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the organizers of the series was publicist Jim Eigo, who had been a devotee of loft concerts in the 1970s and obses- sively collected fl yers and ephemera.23 In the years that followed, Eigo would also be involved in two CD releases that paid further tribute to the loft s. In 1999, he produced the fi rst reissue of the classic Wildfl owers recordings, documenting the Studio Rivbea Summer Festival in 1976. Th e following year, he served as executive producer of a box set of recordings made in the 1950s–60s loft of painter David X. Young.24 Th e trend of using

movement in 1933, saying later that surrealism “was successful in its details and a failure in its essentials.”25 Buñuel feared that some members of the group who had chosen to seek publicity and celebrity (Eluard, Breton, Dalí) were in fact betraying surrealist principles. They had suc- cumbed to “the total separation of life from art”; rather, they were doing “art for art’s sake,” ignoring the political principles that had originally gov- erned their philosophy.26 Buñuel was recruited in 1935 by the company Filmófono as executive producer for several musical comedies

Cliff Work began to produce more pop u lar pictures. From 1939 on, Universal became a solid if unspectacular profi t center. Under Aylesworth, RKO undertook a careful assessment of its theater operations, but Merian Cooper did not, as expected, implement unit- independent production at the studio. Louis B. Mayer of MGM adopted this model following the illness of his renowned executive producer Ir- ving Thalberg in 1932 and the arrival of David Selznick on the lot in 1933. But Cooper evidently decided he could carry the load, and Kahane an- nounced that the 1933

that he somehow be involved with the second film, so he and George Lucas share presentation credits. George also allowed us to use, at cost, the facilities at Sprockets, his post- production facility, for the mix, which was invaluable; and he and Fran- cis will serve as presenters for Naqoyqatsi. George is acting as our co- executive producer, helping us put together the package for the new film. If I call someone, that's one thing. If Francis Coppola or George Lucas does, it's quite a different thing, and I'm very fortunate to have their patronage. It was

Mousing, no falsifi ed transcripts, no under-the-table payments.”38 Th e combustible semiretiree’s vitriol found an even larger platform when he published an excerpt of I Never Played the Game, his third memoir that he coauthored with SportsBeat staff er Peter Bonventre, in TV Guide’s September 1985 issue. Th e book savaged his ABC colleagues, including Arledge, whom he cast as a power-hungry narcissist. “He takes the title of executive producer of telecasts he has little or nothing to do with,” Cosell charged. “Th e more people Arledge controls, the better he

never panned out—despite Ulmer’s having prepared three scripts— within weeks of arriving in New York, Ulmer was back in Europe on what was initially thought to be a short trip with Kaufman, scouting Independence Days | 237 locations and discussing other television ideas. Yet instead of limiting himself to the collaboration with Kaufman, which eventually petered out, he found additional employment at Munich-based Eichberg- Film, a company run by executive producer Carol Hellman, brother of Marcel, where he was hired on a one-year contract as head of produc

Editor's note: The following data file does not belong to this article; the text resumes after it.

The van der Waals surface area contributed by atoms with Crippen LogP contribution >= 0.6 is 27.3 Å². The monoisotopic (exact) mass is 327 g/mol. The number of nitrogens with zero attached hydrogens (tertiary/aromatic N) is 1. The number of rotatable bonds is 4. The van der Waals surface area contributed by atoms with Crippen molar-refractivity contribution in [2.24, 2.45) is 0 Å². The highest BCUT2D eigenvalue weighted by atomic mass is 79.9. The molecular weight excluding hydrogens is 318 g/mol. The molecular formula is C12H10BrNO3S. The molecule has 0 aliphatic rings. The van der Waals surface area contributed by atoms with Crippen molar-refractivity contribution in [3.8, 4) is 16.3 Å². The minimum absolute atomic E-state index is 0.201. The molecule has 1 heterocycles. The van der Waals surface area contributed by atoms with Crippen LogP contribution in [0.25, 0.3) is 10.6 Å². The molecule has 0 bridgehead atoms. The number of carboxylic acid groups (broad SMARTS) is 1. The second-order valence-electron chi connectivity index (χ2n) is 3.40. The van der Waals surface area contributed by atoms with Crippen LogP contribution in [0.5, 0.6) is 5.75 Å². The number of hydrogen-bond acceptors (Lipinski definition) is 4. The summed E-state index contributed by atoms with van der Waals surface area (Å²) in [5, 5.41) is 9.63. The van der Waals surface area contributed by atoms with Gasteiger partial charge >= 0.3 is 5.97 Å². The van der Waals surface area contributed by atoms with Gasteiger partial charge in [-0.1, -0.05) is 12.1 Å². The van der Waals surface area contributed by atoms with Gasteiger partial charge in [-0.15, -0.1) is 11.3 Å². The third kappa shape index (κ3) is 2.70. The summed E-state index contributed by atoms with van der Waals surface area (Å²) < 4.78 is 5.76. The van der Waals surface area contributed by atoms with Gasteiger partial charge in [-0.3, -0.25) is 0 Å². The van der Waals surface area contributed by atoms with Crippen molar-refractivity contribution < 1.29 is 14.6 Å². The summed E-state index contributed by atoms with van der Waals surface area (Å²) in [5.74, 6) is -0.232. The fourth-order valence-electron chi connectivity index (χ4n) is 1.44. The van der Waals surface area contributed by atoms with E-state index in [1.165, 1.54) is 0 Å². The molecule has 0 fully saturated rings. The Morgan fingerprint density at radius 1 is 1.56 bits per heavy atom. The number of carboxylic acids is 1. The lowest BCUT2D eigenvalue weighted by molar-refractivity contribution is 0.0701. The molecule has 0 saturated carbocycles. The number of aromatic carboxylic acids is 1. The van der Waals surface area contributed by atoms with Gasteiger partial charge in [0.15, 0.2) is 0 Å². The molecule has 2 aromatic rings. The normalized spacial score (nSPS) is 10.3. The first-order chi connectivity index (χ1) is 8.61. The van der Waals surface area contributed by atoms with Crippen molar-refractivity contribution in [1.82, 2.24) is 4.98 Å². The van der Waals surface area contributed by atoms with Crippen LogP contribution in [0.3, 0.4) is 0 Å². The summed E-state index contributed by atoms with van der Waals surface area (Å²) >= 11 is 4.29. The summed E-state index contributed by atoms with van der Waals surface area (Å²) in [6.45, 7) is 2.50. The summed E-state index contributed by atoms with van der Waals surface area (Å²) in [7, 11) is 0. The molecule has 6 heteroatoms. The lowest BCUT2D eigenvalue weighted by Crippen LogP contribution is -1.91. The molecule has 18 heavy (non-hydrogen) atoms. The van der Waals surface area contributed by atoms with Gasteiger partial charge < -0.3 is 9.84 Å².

cable television during Holy Week. Killing Jesus attracted 3.8 million viewers with its first airing on Palm Sunday in 2015 alone, and it was even nominated for Primetime Emmy and Critics’ Choice awards in that same year. Thanks to the National Geographic branding and a historical narration at its conclusion, the movie appears to its viewers as a legitimate scientific inquiry into the history of Jesus. Christopher Menaul served as the movie’s director, with Scott and O’Reilly acting as executive producers. In his “Behind the Scenes” remarks on costumes, Menaul

. "Did they tell you double or triple time?" asks the executive producer. " D o you have the clap down?" another assistant producer asks. We demonstrate. We are starting to enjoy the clapping, silly as it is. She repeats how important our energy is. If we're good, she tells us, we might win a prize. This woman stands next to us for most of the taping, showing us with her hands when to clap, saying things like " just clap first, then cheer when Rose Marie comes on." A male producer comes over and says, "You're not watching a show, okay, this is a work- out

S T O PA G E S 1 9 3 – 1 9 4 / 2 9 5 4. This is true of Pokémon in its cartoon iteration, where Pikachu is Satoshi’s main monster. In the game version, however, Pikachu is only one of 151 poké- mon, and a player’s attention is far more decentralized away from any particu- lar pokémon. I address the issue of Pikachu at greater length later in the chap- ter. 5. Of course, the names do sound Japanese, though none is an actual place in Japan. 6. This figure was given me by Kubo Masakazu, executive producer in the character business planning section of Shōgakukan

, and the editor builds the movie. Then when it’s time to show the finished piece to the executive producers, the producer walks into the room—slamming the door in the editor’s face—and takes credit for being a genius. Editors don’t get the credit they deserve. MacDonald: The overall structure of The Same River Twice is similar to the structure of The Tourist. The material that you’d collected as a freelancer has no way to develop in The Tourist; it’s a part of your past that’s not de- veloping now. For that film to work, you had to find a story—the story of the